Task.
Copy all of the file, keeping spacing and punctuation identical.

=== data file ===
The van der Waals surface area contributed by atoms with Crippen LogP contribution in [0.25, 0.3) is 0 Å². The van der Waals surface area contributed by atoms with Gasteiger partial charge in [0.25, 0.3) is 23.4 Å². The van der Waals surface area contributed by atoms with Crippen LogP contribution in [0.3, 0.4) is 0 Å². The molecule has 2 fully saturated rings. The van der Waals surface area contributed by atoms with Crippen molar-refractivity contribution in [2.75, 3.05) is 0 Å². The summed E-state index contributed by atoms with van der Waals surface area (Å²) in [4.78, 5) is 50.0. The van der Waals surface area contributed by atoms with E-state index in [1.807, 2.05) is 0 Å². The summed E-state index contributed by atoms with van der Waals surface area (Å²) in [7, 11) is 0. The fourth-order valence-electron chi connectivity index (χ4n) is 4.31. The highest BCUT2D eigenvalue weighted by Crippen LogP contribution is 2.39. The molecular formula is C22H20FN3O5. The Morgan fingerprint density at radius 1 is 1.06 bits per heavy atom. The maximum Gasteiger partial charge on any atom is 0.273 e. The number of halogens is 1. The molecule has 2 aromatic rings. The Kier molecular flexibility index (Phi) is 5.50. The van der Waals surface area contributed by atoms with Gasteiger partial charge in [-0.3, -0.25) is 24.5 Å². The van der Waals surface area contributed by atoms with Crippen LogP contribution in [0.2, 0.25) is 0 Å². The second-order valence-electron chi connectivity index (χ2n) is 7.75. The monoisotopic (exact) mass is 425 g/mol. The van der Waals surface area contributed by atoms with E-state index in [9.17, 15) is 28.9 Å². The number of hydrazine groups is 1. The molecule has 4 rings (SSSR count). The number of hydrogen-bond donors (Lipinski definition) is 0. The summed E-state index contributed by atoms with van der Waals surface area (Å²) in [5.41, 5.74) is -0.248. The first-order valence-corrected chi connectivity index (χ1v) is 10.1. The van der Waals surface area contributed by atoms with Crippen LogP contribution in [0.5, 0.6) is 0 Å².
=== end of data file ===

The van der Waals surface area contributed by atoms with Crippen LogP contribution in [0.25, 0.3) is 0 Å². The van der Waals surface area contributed by atoms with Gasteiger partial charge in [0.25, 0.3) is 23.4 Å². The van der Waals surface area contributed by atoms with Crippen LogP contribution in [0.3, 0.4) is 0 Å². The molecule has 2 fully saturated rings. The van der Waals surface area contributed by atoms with Crippen molar-refractivity contribution in [2.75, 3.05) is 0 Å². The summed E-state index contributed by atoms with van der Waals surface area (Å²) in [4.78, 5) is 50.0. The van der Waals surface area contributed by atoms with E-state index in [1.807, 2.05) is 0 Å². The summed E-state index contributed by atoms with van der Waals surface area (Å²) in [7, 11) is 0. The fourth-order valence-electron chi connectivity index (χ4n) is 4.31. The highest BCUT2D eigenvalue weighted by Crippen LogP contribution is 2.39. The molecular formula is C22H20FN3O5. The Morgan fingerprint density at radius 1 is 1.06 bits per heavy atom. The maximum Gasteiger partial charge on any atom is 0.273 e. The number of halogens is 1. The molecule has 2 aromatic rings. The Kier molecular flexibility index (Phi) is 5.50. The van der Waals surface area contributed by atoms with Gasteiger partial charge in [-0.3, -0.25) is 24.5 Å². The van der Waals surface area contributed by atoms with Crippen LogP contribution in [0.2, 0.25) is 0 Å². The second-order valence-electron chi connectivity index (χ2n) is 7.75. The monoisotopic (exact) mass is 425 g/mol. The van der Waals surface area contributed by atoms with E-state index in [9.17, 15) is 28.9 Å². The number of hydrazine groups is 1. The molecule has 4 rings (SSSR count). The number of hydrogen-bond donors (Lipinski definition) is 0. The summed E-state index contributed by atoms with van der Waals surface area (Å²) in [5.41, 5.74) is -0.248. The first-order valence-corrected chi connectivity index (χ1v) is 10.1. The van der Waals surface area contributed by atoms with Crippen LogP contribution in [0.5, 0.6) is 0 Å².